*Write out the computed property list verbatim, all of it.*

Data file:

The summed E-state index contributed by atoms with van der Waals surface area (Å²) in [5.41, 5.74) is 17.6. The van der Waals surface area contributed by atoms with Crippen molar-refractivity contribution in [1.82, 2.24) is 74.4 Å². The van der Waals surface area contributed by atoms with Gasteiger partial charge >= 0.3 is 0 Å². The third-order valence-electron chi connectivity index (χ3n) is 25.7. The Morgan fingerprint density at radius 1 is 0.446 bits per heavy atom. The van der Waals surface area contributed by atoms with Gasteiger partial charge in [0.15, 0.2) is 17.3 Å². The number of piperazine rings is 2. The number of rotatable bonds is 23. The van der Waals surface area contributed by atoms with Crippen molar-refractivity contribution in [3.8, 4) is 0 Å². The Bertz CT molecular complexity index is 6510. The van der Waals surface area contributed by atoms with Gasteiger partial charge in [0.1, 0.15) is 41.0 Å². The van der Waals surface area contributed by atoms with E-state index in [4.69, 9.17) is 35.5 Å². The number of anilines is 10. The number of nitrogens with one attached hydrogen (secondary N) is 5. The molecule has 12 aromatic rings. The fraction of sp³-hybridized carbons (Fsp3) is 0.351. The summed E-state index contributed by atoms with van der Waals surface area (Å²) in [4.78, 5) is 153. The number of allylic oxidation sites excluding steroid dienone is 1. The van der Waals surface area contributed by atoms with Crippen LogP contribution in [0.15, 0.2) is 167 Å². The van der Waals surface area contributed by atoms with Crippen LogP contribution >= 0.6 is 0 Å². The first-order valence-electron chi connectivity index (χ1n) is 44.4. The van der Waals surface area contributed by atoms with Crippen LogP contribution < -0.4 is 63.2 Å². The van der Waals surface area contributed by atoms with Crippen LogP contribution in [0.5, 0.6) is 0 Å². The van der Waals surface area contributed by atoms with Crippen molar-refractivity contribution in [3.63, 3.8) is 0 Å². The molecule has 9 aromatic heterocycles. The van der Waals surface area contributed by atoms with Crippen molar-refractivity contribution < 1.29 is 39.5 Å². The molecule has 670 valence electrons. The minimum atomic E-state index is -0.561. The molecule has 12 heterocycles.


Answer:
The summed E-state index contributed by atoms with van der Waals surface area (Å²) in [5.41, 5.74) is 17.6. The van der Waals surface area contributed by atoms with Crippen molar-refractivity contribution in [1.82, 2.24) is 74.4 Å². The van der Waals surface area contributed by atoms with Gasteiger partial charge >= 0.3 is 0 Å². The third-order valence-electron chi connectivity index (χ3n) is 25.7. The Morgan fingerprint density at radius 1 is 0.446 bits per heavy atom. The van der Waals surface area contributed by atoms with Gasteiger partial charge in [0.15, 0.2) is 17.3 Å². The number of piperazine rings is 2. The number of rotatable bonds is 23. The van der Waals surface area contributed by atoms with Crippen molar-refractivity contribution in [3.8, 4) is 0 Å². The Bertz CT molecular complexity index is 6510. The van der Waals surface area contributed by atoms with Gasteiger partial charge in [0.1, 0.15) is 41.0 Å². The van der Waals surface area contributed by atoms with E-state index in [4.69, 9.17) is 35.5 Å². The number of anilines is 10. The number of nitrogens with one attached hydrogen (secondary N) is 5. The molecule has 12 aromatic rings. The fraction of sp³-hybridized carbons (Fsp3) is 0.351. The summed E-state index contributed by atoms with van der Waals surface area (Å²) in [4.78, 5) is 153. The number of allylic oxidation sites excluding steroid dienone is 1. The van der Waals surface area contributed by atoms with Crippen LogP contribution in [0.15, 0.2) is 167 Å². The van der Waals surface area contributed by atoms with Crippen LogP contribution >= 0.6 is 0 Å². The first-order valence-electron chi connectivity index (χ1n) is 44.4. The van der Waals surface area contributed by atoms with Crippen LogP contribution < -0.4 is 63.2 Å². The van der Waals surface area contributed by atoms with Crippen LogP contribution in [0.5, 0.6) is 0 Å². The van der Waals surface area contributed by atoms with Crippen molar-refractivity contribution in [3.63, 3.8) is 0 Å². The molecule has 9 aromatic heterocycles. The van der Waals surface area contributed by atoms with Crippen molar-refractivity contribution < 1.29 is 39.5 Å². The molecule has 670 valence electrons. The minimum atomic E-state index is -0.561. The molecule has 12 heterocycles.